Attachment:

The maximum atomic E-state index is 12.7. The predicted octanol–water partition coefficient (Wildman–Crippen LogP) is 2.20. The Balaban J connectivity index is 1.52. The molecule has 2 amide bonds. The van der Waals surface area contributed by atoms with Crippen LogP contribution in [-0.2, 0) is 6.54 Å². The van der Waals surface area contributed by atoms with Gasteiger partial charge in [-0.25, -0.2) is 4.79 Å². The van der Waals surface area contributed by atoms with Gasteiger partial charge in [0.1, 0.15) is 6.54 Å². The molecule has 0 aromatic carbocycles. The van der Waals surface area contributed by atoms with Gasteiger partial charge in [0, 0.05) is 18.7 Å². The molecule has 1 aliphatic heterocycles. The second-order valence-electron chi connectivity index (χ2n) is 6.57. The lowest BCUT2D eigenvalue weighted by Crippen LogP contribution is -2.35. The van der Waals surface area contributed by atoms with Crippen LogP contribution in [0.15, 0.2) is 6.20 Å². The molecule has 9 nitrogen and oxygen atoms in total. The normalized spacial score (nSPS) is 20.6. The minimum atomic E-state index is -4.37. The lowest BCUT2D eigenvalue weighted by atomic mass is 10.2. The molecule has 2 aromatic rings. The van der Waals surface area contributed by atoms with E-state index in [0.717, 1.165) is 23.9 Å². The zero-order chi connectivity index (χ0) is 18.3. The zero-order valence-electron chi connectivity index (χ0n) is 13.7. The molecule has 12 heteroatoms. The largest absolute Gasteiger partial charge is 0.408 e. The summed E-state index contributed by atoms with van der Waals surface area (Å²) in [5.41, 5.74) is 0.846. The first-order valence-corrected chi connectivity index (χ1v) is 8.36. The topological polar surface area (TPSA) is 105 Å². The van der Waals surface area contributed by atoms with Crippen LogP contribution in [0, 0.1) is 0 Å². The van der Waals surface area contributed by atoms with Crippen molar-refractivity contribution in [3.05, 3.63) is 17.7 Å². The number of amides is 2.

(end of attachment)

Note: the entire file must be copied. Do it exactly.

The maximum atomic E-state index is 12.7. The predicted octanol–water partition coefficient (Wildman–Crippen LogP) is 2.20. The Balaban J connectivity index is 1.52. The molecule has 2 amide bonds. The van der Waals surface area contributed by atoms with Crippen LogP contribution in [-0.2, 0) is 6.54 Å². The van der Waals surface area contributed by atoms with Gasteiger partial charge in [-0.25, -0.2) is 4.79 Å². The van der Waals surface area contributed by atoms with Gasteiger partial charge in [0.1, 0.15) is 6.54 Å². The molecule has 0 aromatic carbocycles. The van der Waals surface area contributed by atoms with Gasteiger partial charge in [0, 0.05) is 18.7 Å². The molecule has 1 aliphatic heterocycles. The second-order valence-electron chi connectivity index (χ2n) is 6.57. The lowest BCUT2D eigenvalue weighted by Crippen LogP contribution is -2.35. The van der Waals surface area contributed by atoms with Crippen LogP contribution in [0.15, 0.2) is 6.20 Å². The molecule has 9 nitrogen and oxygen atoms in total. The normalized spacial score (nSPS) is 20.6. The minimum atomic E-state index is -4.37. The lowest BCUT2D eigenvalue weighted by atomic mass is 10.2. The molecule has 2 aromatic rings. The van der Waals surface area contributed by atoms with E-state index in [0.717, 1.165) is 23.9 Å². The zero-order chi connectivity index (χ0) is 18.3. The zero-order valence-electron chi connectivity index (χ0n) is 13.7. The molecule has 12 heteroatoms. The largest absolute Gasteiger partial charge is 0.408 e. The summed E-state index contributed by atoms with van der Waals surface area (Å²) in [5.41, 5.74) is 0.846. The first-order valence-corrected chi connectivity index (χ1v) is 8.36. The topological polar surface area (TPSA) is 105 Å². The van der Waals surface area contributed by atoms with Crippen LogP contribution in [0, 0.1) is 0 Å². The van der Waals surface area contributed by atoms with Crippen molar-refractivity contribution in [3.05, 3.63) is 17.7 Å². The number of amides is 2.